These are interesting insights about people’s access to their preferences. I am skeptical of how well these ideas generalize to domains in which people are “expert” or in which the properties that map onto value/worth/preferences are transparently analyzable (e.g., tech equipment?). But a major point stands re: the skepticism with which we should view “mere” customer surveys when looking for or evaluating design opportunities. The wisdom of the recent insights of innovators re: the power of observation and ethnographic research comes into sharp relief in light of these findings about the psychology of preferences.
People are notoriously bad at explaining their own preferences. In one study researchers asked several women to choose their favorite pair of nylon stockings from a group of twelve. After they made their selections the scientists asked them to explain their choices. The women mentioned things like texture, feel, and color. All of the stockings, however, were identical. The women manufactured reasons for their choices, believing that they had conscious access to their preferences.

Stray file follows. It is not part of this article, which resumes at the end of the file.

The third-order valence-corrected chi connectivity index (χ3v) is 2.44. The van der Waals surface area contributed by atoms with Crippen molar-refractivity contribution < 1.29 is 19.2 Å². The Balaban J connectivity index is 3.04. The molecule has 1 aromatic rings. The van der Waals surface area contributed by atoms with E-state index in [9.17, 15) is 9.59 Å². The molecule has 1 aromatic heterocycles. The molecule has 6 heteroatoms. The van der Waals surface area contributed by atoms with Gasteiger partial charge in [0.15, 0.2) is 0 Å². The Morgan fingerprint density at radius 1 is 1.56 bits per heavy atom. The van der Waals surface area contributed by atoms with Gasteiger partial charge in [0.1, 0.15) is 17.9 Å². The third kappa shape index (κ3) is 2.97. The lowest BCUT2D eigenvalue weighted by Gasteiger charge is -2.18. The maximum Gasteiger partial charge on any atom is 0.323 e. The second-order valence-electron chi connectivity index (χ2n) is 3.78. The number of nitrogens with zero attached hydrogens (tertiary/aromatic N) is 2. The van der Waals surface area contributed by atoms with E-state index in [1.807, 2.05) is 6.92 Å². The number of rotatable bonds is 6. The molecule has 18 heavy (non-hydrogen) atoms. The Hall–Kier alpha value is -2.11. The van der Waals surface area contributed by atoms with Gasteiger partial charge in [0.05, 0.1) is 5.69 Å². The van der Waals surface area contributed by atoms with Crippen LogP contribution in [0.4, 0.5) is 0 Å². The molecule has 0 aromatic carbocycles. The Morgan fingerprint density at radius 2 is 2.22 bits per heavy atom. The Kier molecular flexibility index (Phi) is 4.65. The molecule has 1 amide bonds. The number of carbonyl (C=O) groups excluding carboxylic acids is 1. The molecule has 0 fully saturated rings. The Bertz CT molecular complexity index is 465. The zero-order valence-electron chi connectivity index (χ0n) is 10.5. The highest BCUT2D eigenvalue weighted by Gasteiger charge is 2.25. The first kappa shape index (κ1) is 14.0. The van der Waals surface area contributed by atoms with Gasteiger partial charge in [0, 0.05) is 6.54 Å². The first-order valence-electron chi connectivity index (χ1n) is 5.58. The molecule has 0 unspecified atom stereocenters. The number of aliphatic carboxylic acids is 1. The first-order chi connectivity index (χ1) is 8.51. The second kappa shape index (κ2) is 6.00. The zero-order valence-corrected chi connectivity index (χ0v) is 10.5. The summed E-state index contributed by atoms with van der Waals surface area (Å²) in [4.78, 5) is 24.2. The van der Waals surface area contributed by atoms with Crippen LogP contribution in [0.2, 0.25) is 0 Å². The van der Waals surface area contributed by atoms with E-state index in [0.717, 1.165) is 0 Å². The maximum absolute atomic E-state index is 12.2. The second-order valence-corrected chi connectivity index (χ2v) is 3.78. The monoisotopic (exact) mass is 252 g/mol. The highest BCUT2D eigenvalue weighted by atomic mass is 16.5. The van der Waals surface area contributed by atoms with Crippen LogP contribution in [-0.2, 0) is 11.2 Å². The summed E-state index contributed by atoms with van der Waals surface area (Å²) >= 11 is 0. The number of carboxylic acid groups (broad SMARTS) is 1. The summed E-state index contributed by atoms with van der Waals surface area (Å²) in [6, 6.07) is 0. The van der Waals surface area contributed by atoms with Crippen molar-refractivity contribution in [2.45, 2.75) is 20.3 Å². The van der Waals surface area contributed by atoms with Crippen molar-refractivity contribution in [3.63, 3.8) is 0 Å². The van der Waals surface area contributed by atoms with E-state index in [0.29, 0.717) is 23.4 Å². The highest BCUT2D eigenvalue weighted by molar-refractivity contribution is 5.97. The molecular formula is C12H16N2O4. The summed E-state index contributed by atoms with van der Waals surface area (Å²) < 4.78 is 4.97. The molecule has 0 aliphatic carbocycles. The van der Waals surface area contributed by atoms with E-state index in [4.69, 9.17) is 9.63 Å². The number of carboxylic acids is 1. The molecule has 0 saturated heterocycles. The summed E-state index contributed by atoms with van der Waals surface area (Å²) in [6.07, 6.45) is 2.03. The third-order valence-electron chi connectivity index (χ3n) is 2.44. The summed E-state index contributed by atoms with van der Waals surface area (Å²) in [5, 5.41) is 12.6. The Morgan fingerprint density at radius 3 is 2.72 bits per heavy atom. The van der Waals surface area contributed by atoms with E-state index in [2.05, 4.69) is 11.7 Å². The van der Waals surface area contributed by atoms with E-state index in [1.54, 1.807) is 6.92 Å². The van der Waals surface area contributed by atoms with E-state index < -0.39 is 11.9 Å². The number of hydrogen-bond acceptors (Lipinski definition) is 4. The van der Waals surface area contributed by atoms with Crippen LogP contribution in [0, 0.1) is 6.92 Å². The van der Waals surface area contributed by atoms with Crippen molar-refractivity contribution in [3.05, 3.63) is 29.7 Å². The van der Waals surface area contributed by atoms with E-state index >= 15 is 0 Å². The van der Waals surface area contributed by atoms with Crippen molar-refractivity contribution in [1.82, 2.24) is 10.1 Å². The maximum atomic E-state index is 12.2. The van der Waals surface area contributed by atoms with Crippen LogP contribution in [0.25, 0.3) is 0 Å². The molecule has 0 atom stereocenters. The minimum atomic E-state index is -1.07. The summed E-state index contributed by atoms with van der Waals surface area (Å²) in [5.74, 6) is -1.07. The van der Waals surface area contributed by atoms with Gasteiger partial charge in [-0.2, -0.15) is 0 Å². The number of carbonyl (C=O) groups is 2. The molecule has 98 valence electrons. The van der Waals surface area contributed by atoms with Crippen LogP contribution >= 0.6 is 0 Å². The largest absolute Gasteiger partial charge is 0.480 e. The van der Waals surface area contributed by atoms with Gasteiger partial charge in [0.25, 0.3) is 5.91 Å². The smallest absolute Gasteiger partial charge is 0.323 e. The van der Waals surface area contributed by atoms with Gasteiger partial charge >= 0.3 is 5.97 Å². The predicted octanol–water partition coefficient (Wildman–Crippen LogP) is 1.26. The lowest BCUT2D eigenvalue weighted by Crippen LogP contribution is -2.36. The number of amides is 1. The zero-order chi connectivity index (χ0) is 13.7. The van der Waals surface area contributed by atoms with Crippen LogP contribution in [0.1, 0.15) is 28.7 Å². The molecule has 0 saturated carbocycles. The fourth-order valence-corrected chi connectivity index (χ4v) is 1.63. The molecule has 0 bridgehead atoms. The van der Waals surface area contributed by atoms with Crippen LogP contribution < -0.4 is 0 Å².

In other words: “That voice in your head spewing out eloquent reasons to do this or do that doesn’t actually know what’s going on, and it’s not particularly adept at getting you nearer to reality. Instead, it only cares about finding reasons that sound good, even if the reasons are actually irrelevant or false. (Put another way, we’re not being rational – we’re rationalizing.)”
Our ignorance of our wants and desires is well-established in…
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